Many people consider FxCop’s rules to be obscure (somewhat understandably) when they get an error thrown on something like “Static holder types should be sealed”. This is a pretty simple rule though – if all of your members are static then you have no instance members. If you have no instance members, you have nothing to override if you inherit from it and it just becomes a marker rather than a base class, which is a perfect situation for attributes. (PS: This rule is now redundant in C# 2.0 with the addition of a “static” keyword for classes.)

FxCop rules are fixed. SSW Code Auditor can easily be extended via new rules (using regular expressions).

FxCop rules are anything but “fixed”. David Kean has written and released a great set of custom FxCop rules. (Update: this has been fixed on their site)

FxCop only provides one type of report. SSW Code Auditor on the other hand provides a report that is flexible and shows the data in different views.

SSW Code Auditor is designed to be scheduled so you keep your code projects clean all the time.

Granted – this has been seen as big limitation with the .NET 1.1 version of FxCop as it would required team managers to have an updated copy of the source code on their machine before being able to run a scan. With Code Auditor you could have the scan running on a schedule on some backroom server and just get it emailed to you. For me though, this argument falls apart rapidly: you’d expect a team manager who is reviewing code to have a copy of the code anyway; FxCop can be automated by integrating it into a continuous build solution like CC.NET.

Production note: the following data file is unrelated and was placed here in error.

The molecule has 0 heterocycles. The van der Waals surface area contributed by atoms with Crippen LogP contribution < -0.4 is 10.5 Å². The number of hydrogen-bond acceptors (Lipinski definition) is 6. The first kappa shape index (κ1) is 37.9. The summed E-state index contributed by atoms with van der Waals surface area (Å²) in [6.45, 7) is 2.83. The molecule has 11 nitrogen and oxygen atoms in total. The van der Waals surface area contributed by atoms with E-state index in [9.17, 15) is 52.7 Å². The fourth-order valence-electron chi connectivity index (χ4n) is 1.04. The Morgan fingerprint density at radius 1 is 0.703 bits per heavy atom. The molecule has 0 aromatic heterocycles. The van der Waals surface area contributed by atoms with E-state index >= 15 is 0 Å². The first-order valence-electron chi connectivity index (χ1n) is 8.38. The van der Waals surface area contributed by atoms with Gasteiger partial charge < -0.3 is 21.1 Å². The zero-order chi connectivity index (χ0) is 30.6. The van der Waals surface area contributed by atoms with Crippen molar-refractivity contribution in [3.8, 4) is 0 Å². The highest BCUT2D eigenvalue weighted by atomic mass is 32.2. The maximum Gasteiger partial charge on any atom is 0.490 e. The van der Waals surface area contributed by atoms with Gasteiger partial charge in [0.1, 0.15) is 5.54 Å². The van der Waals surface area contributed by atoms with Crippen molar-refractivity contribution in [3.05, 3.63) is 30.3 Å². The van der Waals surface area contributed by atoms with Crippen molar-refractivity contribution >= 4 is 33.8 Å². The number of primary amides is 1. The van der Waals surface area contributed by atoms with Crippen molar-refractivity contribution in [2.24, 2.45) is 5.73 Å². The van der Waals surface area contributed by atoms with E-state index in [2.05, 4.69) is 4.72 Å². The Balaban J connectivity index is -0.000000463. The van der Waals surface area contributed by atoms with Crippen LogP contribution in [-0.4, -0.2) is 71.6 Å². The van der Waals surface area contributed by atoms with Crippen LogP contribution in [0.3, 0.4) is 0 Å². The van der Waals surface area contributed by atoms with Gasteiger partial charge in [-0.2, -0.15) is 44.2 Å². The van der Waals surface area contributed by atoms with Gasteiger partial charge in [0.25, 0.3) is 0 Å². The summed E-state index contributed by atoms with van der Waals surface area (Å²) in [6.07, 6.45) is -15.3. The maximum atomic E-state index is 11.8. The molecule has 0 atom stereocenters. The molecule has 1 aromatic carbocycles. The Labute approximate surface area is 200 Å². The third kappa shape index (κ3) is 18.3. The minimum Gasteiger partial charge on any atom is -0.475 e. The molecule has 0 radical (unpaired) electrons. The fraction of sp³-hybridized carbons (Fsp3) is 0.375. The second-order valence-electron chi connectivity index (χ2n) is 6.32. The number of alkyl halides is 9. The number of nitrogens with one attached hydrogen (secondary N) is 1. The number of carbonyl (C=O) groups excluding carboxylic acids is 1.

Code Auditor sits well as one part of a wider auditing and review process. If I was short of time but had to perform a review, I’d be doing things in this order:

  1. Get experienced developer to look at the code
  2. Run FxCop
  3. Run Code Auditor (with a rule set tailored to the organization, not the packaged one)

I would not be performing the following unless I was incredibly bored for an extended period of time:

  1. Run NUnit (this should be happening on a regular basis by the developer, and in some form of CI scenario)

I continue to rely on ReSharper’s extremely powerful abilities to check and fix my code formatting, and thus I disable all of Code Auditor’s rules in this area (but at least I can do that). (Update: I reported this and ReSharper integration is now on its way)

The consensus is:

  • Code Auditor is one part of a wider auditing and review process.
  • It’s in my top 3, but experienced developers and FxCop still rank higher.
  • The regex builder is great – leading many people to consider buying the product just for this functionality.
  • In comparison to other tools, heavier upfront customization is required resulting in higher implementation costs. This is a result of the rules being more specific that most – so it’s really about upfront pain for long term gain – still something that needs to be considered though.

Rocky H has also posted a review of Code Auditor on his blog which includes a screenshot based walkthrough and some interesting discussion in the comments.